Home > The Fiery Heart (Bloodlines #4)(13)

The Fiery Heart (Bloodlines #4)(13)
Author: Richelle Mead

I couldn’t stop spirit from ravaging Adrian, and I couldn’t condemn him for that gut instinct to help others. It made my heart ache, thinking of that burning kindness within him that so few ever saw. The only thing I could do was be there for him and encourage him to draw upon the strength I knew he possessed. Maybe he couldn’t defeat spirit permanently, but I knew he could put up better resistance against falling back on his old habits to cope. There had to be healthier ways to survive, and I believed without a doubt that he had the self-control and willpower to enact them. I just wished he believed that as well.

I parked in Amberwood’s garage after diligently seeking a spot between two other properly parked cars. Honestly, how hard was it for people to park between the lines? My Mazda was still shiny and new, and I feared dents and dings. My last car, a brown Subaru named Latte, had been spectacularly blown up by foam, courtesy of an evil witch who’d been after Ms. Terwilliger. After Neil and Zoe had increased our numbers, the Alchemists had ordered that Latte’s replacement be a seven seater. This CX-9, dubbed Quicksilver for its paint, was the sexiest SUV crossover I could find. Adrian told me I was one step away from being a suburban mom in a minivan.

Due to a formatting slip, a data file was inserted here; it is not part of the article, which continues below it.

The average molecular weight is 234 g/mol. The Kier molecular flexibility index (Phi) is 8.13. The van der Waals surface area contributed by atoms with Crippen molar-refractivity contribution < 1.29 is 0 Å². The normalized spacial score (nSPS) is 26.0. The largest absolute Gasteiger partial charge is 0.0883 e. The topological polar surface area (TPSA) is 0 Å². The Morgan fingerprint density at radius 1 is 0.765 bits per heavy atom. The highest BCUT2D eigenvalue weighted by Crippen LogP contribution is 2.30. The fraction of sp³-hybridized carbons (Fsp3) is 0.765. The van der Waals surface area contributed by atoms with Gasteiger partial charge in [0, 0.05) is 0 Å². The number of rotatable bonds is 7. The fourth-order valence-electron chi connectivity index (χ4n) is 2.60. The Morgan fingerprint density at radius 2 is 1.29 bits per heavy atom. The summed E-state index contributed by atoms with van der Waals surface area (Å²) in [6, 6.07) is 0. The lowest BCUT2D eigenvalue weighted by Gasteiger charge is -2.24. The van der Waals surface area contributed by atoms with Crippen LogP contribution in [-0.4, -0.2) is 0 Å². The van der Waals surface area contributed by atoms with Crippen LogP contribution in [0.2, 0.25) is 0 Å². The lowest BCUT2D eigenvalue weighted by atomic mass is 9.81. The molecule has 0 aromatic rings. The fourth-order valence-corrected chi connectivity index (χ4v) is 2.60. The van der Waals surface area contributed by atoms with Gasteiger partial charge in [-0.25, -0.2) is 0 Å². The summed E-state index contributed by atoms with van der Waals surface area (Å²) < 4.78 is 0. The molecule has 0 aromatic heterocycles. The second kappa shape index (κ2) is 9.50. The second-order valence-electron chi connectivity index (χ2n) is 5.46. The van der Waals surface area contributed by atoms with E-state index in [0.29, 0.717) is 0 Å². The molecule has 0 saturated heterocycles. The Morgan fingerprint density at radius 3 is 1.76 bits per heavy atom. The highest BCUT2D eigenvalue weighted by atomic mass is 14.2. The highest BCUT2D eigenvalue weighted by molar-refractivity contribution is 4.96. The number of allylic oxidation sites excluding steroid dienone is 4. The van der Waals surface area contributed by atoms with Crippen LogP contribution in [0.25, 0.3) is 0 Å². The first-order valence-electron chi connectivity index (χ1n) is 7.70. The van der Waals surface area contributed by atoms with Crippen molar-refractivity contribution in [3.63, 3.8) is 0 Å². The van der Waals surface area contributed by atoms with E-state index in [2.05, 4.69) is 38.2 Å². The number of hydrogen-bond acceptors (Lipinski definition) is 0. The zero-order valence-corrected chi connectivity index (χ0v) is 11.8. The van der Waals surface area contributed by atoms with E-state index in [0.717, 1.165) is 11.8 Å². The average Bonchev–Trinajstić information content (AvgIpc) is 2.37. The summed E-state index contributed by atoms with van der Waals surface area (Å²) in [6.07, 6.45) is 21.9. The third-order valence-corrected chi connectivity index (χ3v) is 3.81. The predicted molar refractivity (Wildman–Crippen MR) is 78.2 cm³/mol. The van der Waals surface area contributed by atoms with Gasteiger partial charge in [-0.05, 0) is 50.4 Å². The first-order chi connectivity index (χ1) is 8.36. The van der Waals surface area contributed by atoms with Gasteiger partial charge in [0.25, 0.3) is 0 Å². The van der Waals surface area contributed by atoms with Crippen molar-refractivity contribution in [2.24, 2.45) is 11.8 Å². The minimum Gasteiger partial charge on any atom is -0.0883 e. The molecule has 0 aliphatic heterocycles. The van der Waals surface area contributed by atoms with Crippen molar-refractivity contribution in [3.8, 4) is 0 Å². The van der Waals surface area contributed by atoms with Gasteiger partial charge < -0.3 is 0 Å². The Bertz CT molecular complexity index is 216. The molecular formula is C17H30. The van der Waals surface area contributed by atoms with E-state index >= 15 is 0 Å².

I’d calmed down by the time I reached my dorm room but couldn’t help a few sniffles in my pillow. Zoe, who I’d thought was asleep, spoke through the darkness.

“Are you upset about Mom and Dad?”

“Yeah,” I lied.

“Don’t worry,” she said. “They won’t take me away from him.”

I pretended to fall asleep.

I felt back in control when I woke the next morning, particularly because I had a task at hand. Ms. Terwilliger, good to her word as usual, had made midday arrangements for me to visit Inez, the witch that the other Stelle had regarded with a mix of both amusement and nervousness. As far as Zoe was concerned, I was going off on a research trip to a university library in San Diego.

“Why are you always off doing stuff with her?” Zoe asked. She stood in front of our mirror, brushing her long brown hair into a ponytail.